Ali Abdullah Saleh becomes the first Arab Spring ruler to quit voluntarily, as Abdrabu Mansur Hadi, the transitional president, is elected unopposed amid tension in capital, a Houthi boycott in the north and separatist violence in the south.
After 33 years, Yemenis vote to end the Saleh era
SANAA // Zine El Abidine Ben Ali fled Tunisia. Hosni Mubarak was replaced by Egypt's generals. Libyan rebels shot Muammar Qaddafi. Yesterday Ali Abdullah Saleh became the fourth Arab ruler to be deposed by a popular uprising, but the first to bow out voluntarily.
Yemen's voters ended the president's 33-year rule and elected his unchallenged successor under a Gulf-brokered peace deal.
The manner of Mr Saleh's departure is certain to be noted in Syria, where Bashar Al Assad struggles to stay in power in the face of growing international opposition and a slide into civil war.
The only president Yemen has had, Mr Saleh leaves to his successor and former vice president, Abdrabu Mansur Hadi, a nation deeply riven by political and ethnic division and in dire economic straits.
That was evident yesterday as Houthi rebels in the north boycotted the election and southern separatists disrupted it. Half the polling centres in the port city of Aden were forced shut by members of a coalition calling for a day of civil disobedience.
An election commission official said nine of 301 voting districts, all in the south, were "crippled" by fighting. At least five people, including two soldiers and a child, died and several were wounded in clashes between security forces and suspected separatists. Voting went more smoothly in Sanaa. Soldiers were deployed across the capital to protect polling stations that opened at 8am to large crowds waiting to stamp their ink-soaked thumbs on the blue-and-white ballot papers bearing the name of the sole candidate - Mr Hadi.
Abdullah Ali, 60, stood in line three hours before voting at a crowded polling station at Sanaa University. "Saleh is out!" he said. "We are so happy because we could not live with this man and all the problems he created for Yemen."
Although voting in the capital was largely without incident, there was tension between the rival cantons carved out by government soldiers and those commanded by Ali Mohsen, the military general who turned against Mr Saleh last year.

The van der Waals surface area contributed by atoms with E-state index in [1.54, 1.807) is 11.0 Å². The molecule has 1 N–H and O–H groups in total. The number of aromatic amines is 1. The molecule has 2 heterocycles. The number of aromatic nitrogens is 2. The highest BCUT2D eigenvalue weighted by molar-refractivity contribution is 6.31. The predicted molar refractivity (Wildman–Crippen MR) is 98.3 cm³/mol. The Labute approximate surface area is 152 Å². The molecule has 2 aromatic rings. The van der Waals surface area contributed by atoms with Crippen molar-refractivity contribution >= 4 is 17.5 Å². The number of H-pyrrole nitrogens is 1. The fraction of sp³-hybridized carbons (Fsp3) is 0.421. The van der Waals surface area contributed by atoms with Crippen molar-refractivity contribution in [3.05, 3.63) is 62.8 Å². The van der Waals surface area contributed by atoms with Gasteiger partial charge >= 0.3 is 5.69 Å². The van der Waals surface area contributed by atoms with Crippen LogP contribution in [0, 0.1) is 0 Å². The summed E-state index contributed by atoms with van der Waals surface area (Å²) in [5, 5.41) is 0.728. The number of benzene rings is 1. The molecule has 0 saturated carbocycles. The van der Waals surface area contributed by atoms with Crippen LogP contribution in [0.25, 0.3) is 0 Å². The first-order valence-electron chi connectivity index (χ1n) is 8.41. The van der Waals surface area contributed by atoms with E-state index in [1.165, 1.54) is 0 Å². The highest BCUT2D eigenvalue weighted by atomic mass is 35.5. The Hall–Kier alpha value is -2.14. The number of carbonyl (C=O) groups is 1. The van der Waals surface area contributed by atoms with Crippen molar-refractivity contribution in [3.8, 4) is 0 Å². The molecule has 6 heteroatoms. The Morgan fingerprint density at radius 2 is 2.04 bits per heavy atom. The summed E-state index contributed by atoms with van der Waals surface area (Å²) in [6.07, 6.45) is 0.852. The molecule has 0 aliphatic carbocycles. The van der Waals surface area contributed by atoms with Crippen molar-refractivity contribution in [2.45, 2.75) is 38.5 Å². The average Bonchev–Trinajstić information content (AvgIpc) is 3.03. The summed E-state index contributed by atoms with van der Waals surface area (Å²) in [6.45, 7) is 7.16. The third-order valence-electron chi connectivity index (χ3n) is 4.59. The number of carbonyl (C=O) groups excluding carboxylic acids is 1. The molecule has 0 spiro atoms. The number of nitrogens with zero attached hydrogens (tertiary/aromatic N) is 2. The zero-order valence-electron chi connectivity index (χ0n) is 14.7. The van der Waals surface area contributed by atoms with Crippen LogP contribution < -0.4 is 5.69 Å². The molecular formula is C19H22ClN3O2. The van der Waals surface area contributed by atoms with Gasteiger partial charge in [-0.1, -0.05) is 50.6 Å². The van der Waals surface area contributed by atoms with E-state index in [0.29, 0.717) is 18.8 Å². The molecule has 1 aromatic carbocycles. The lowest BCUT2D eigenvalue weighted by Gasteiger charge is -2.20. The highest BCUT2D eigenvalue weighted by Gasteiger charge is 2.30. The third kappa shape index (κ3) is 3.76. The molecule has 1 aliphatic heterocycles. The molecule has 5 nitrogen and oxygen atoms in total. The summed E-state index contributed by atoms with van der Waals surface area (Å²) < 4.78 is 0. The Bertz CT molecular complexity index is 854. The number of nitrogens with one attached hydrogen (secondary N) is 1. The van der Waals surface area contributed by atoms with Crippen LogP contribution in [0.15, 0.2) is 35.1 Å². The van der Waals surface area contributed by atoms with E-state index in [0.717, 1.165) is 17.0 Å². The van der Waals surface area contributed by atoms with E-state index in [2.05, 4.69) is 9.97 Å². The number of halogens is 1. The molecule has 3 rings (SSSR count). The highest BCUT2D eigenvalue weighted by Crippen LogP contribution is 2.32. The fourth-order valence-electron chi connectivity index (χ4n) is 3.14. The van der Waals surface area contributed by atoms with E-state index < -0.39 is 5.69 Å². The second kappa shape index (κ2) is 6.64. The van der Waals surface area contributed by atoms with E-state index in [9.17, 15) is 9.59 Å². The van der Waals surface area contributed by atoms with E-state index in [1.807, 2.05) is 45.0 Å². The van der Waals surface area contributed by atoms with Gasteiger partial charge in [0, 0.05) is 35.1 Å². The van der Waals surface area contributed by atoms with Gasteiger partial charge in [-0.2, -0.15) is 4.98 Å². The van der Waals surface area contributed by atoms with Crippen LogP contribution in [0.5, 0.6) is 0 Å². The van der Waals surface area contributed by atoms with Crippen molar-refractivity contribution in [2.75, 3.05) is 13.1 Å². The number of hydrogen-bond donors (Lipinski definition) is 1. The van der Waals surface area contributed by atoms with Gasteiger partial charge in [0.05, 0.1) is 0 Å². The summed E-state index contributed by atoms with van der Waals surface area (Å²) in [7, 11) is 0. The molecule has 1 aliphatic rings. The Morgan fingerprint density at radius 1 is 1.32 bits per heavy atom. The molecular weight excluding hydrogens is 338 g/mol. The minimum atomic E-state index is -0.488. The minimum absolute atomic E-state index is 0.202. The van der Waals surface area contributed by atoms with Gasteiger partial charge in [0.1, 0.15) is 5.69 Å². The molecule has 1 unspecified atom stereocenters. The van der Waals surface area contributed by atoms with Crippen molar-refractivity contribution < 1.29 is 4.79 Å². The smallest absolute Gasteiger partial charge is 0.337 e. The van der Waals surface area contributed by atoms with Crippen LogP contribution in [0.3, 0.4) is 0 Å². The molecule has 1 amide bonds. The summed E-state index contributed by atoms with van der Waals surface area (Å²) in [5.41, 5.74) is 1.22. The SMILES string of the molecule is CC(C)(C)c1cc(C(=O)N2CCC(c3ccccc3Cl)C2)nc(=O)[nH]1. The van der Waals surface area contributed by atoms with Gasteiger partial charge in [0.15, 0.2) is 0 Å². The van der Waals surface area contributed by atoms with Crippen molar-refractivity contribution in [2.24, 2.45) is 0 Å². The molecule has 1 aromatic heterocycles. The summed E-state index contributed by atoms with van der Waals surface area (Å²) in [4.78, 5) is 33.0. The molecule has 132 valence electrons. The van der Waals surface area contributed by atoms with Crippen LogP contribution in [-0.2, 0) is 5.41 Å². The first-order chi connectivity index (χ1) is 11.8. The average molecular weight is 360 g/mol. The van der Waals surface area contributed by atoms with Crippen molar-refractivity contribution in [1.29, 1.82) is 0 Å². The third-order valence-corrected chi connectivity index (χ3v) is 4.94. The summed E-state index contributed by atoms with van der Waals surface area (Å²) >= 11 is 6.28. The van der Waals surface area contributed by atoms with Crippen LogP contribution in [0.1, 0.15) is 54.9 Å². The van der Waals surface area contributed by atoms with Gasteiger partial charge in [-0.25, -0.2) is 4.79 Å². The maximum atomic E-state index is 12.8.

The youth demonstrators who sparked the rallies that led to Mr Saleh's departure were also divided over Mr Hadi.
Osama Shamsan, a spokesman for a faction of youth demonstrators, said they had decided neither to oppose nor support the new president.
"People in Yemen have the right to choose, and we won't block their freedom of speech," he said.
"We will wait and see whether Mr Hadi achieves the revolution's objective."
Mr Hadi will be president for a two-year transition to a new political system, including a new constitution.
"This is a historic day and I am happy because it represents a significant move towards a modern, civil Yemen, which will require substantial political, economic and social changes," he said after voting at a polling station near his home in Sanaa.
His temporary administration will have to deal with anger over the deaths of more than 250 people during the demonstrations that erupted last year to oust Mr Saleh, restructure a fractious and corrupt military - a condition for more foreign aid - and repair a shattered economy.
Yemen is wracked by one of the world's worst humanitarian crises, on a par with Somalia.
The south has increasingly been gripped by a separatist fervour some fear could lead to a repeat of the 1994 north-south civil war after unification in 1990.
Yemen's Nobel peace laureate, Tawakkul Karman, urged the incoming government to quickly implement reforms.
"This transition will not pass without the participation of the revolutionaries in monitoring the performance of the interim president and government," she said.
Mr Saleh remains influential and is regarded as a potential obstacle. His family still holds influential posts, including head of the Republican Guard units and dreaded internal security agencies.
Yemen, a nation of 25 million, was already one of the Arab world's poorest countries and the upheaval over the past year has worsened chronic electricity blackouts, fuel shortages and unemployment.
The economic and humanitarian crisis and the tribalism and lawlessness gripping he country have made it a base for Al Qaeda and other militants.
Nevertheless, Yassin Noman, secretary-general of the opposition Socialist Party, is optimistic.
"We have had no state in the real sense of state but, rather, an autocrat," he said of the Saleh regime.
"When his authority was shaken, the result was chaos."